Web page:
A no-deal Brexit would be a disaster for Europe’s supply chains and turn the garden of England into the UK’s biggest lorry park, the Road Haulage Association has warned in response to the government’s first batch of no-deal papers.
The Freight Transport Association said: “No deal would be disastrous for logistics.”
And the content of some of the papers was described as “patronising” by Robert Keen, director general of the British International Freight Association.
Sarah Laouadi, FTA European policy manager, said: “While preparing for every eventuality, including a no deal position, is a sound strategy, it should not be the end game which negotiators accept.
“There are clear problems which could face our supply chain if agreements cannot be reached including customs and border arrangements, the continuity of trade agreements and vehicle permits, as well as the continuation of business access to EU workers. Solutions for these areas are key to the continued success of British business, both at home and abroad, after 29 March 2019.”
“The UK’s supply chain is the blood in the veins of the UK’s economy, keeping schools, hospitals and businesses stocked, shop shelves full and retailers provided with the goods they need to prosper,” said Laouadi.
“Without quick progress on the key elements that FTA has outlined, the resulting disruption could have disastrous impacts for British and EU business. A no-deal agreement should only be considered once every opportunity to reach a deal has been explored. Negotiators on both sides need to keep working to ensure that Britain and the EU keep on trading, day in, day out.”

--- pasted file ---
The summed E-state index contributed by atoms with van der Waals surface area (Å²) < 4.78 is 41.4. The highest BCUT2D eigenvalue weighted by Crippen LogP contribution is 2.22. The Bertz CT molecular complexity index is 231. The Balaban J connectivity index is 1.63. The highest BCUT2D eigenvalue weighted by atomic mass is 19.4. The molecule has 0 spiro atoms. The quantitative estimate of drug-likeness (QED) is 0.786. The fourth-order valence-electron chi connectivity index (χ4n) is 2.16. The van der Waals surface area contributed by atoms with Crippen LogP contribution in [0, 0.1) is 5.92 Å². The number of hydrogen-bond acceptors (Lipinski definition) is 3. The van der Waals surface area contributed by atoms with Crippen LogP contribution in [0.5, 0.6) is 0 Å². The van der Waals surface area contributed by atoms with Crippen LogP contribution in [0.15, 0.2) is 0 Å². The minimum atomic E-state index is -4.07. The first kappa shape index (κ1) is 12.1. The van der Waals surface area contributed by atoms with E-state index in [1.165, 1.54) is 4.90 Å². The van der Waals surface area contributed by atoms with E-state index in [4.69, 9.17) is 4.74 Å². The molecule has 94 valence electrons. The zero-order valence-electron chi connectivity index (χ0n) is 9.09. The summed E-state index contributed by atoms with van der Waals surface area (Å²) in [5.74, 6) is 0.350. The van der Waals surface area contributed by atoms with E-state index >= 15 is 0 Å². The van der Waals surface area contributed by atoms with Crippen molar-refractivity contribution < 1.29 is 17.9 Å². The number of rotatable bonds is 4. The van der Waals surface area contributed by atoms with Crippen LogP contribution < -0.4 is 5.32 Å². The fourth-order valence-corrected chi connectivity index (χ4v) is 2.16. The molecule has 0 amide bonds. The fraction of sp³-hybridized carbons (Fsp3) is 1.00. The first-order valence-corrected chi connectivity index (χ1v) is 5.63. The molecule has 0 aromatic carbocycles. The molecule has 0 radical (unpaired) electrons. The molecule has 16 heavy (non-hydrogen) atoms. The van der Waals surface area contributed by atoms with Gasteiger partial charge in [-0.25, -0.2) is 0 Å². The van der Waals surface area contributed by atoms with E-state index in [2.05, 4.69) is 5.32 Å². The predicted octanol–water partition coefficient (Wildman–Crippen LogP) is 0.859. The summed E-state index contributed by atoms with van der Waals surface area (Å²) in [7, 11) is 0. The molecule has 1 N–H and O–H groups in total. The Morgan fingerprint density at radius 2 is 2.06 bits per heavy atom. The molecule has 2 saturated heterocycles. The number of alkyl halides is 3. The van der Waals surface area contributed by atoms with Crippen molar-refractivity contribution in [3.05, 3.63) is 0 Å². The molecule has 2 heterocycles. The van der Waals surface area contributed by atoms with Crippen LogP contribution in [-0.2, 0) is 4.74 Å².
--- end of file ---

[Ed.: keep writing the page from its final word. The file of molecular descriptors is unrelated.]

The RHA said it is disappointed that “despite its pleas for Brexit clarity, none has been forthcoming, and today’s announcements present nothing new. The RHA has met with government ministers on many occasions to discuss the needs of UK transport operators and has stressed that the only way to maintain economic links on both sides of the Channel is to continue with the process of free-flowing borders. If that’s not going to be the case, then a no-deal Brexit will be little more than a nail in the coffin of the industry responsible for moving 98 per cent of the UK economy.”
BIFA’s Robert Keen said: “Some of the content of the information could be considered rather patronising as those freight forwarders are already aware of many of the issues.”
“What BIFA members actually need is clarity on the arrangements that will be in place in the event of a no deal scenario.
“How will we deal with a massive increase in the customs entries that will be required in the event of a no deal; where will we source the huge number of extra staff that may be required to process such a large increase in entries on a new and as yet unproven computer system; where will HMRC source the extra staff that will be needed to process entries and expedite their training which would normally take up to one year, how do we deal with large increase in costs that our customers are unlikely to be expecting and might be unwilling to accept?” said Keen.
Publishing the first 25 of 80 no-deal Brexit papers, Brexit secretary Dominic Raab said: We are stepping up the pace and the intensity of our negotiations, and I am confident a good deal is within our sights.
“The overarching aim of the notices is to facilitate the smooth, continued, functioning of business, transport, infrastructure, research, aid programmes and funding streams that have previously come from the EU.”
Raab called on companies to plan ahead. “Please take note of the practical information we are providing, please do stay engaged with us on the detail, and over the coming months and weeks, and review your own contingency plans.”